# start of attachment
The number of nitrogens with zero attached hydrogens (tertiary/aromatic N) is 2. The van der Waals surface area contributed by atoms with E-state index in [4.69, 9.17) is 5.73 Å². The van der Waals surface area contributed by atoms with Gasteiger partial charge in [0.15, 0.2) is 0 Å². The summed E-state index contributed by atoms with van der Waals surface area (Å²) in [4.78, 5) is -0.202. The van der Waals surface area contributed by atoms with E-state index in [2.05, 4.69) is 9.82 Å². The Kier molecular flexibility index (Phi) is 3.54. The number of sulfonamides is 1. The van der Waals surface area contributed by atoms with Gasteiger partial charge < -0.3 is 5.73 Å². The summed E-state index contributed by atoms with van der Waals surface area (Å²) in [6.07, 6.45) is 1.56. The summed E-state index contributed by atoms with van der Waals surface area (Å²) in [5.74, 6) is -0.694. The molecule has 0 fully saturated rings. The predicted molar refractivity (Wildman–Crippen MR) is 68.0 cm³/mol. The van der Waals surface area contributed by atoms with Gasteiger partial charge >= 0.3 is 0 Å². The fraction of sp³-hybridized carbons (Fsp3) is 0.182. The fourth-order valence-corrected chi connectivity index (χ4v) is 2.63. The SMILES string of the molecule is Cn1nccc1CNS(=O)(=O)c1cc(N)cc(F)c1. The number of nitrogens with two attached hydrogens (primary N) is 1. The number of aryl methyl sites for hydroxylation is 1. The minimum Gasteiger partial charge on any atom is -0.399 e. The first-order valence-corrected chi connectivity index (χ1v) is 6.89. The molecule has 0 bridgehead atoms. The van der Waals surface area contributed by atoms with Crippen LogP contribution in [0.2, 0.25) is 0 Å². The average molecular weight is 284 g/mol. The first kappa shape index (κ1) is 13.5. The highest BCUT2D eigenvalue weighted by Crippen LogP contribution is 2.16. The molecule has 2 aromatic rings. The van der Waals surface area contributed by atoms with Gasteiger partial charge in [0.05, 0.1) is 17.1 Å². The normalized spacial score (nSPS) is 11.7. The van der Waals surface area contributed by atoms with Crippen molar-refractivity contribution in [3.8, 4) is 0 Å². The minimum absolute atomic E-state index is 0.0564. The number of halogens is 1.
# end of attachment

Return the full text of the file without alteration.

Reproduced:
The number of nitrogens with zero attached hydrogens (tertiary/aromatic N) is 2. The van der Waals surface area contributed by atoms with E-state index in [4.69, 9.17) is 5.73 Å². The van der Waals surface area contributed by atoms with Gasteiger partial charge in [0.15, 0.2) is 0 Å². The summed E-state index contributed by atoms with van der Waals surface area (Å²) in [4.78, 5) is -0.202. The van der Waals surface area contributed by atoms with E-state index in [2.05, 4.69) is 9.82 Å². The Kier molecular flexibility index (Phi) is 3.54. The number of sulfonamides is 1. The van der Waals surface area contributed by atoms with Gasteiger partial charge < -0.3 is 5.73 Å². The summed E-state index contributed by atoms with van der Waals surface area (Å²) in [6.07, 6.45) is 1.56. The summed E-state index contributed by atoms with van der Waals surface area (Å²) in [5.74, 6) is -0.694. The molecule has 0 fully saturated rings. The predicted molar refractivity (Wildman–Crippen MR) is 68.0 cm³/mol. The van der Waals surface area contributed by atoms with Gasteiger partial charge >= 0.3 is 0 Å². The fraction of sp³-hybridized carbons (Fsp3) is 0.182. The fourth-order valence-corrected chi connectivity index (χ4v) is 2.63. The SMILES string of the molecule is Cn1nccc1CNS(=O)(=O)c1cc(N)cc(F)c1. The number of nitrogens with two attached hydrogens (primary N) is 1. The number of aryl methyl sites for hydroxylation is 1. The minimum Gasteiger partial charge on any atom is -0.399 e. The first-order valence-corrected chi connectivity index (χ1v) is 6.89. The molecule has 0 bridgehead atoms. The van der Waals surface area contributed by atoms with Crippen LogP contribution in [0.2, 0.25) is 0 Å². The average molecular weight is 284 g/mol. The first kappa shape index (κ1) is 13.5. The highest BCUT2D eigenvalue weighted by Crippen LogP contribution is 2.16. The molecule has 2 aromatic rings. The van der Waals surface area contributed by atoms with Gasteiger partial charge in [0.05, 0.1) is 17.1 Å². The normalized spacial score (nSPS) is 11.7. The van der Waals surface area contributed by atoms with Crippen molar-refractivity contribution in [3.8, 4) is 0 Å². The minimum absolute atomic E-state index is 0.0564. The number of halogens is 1.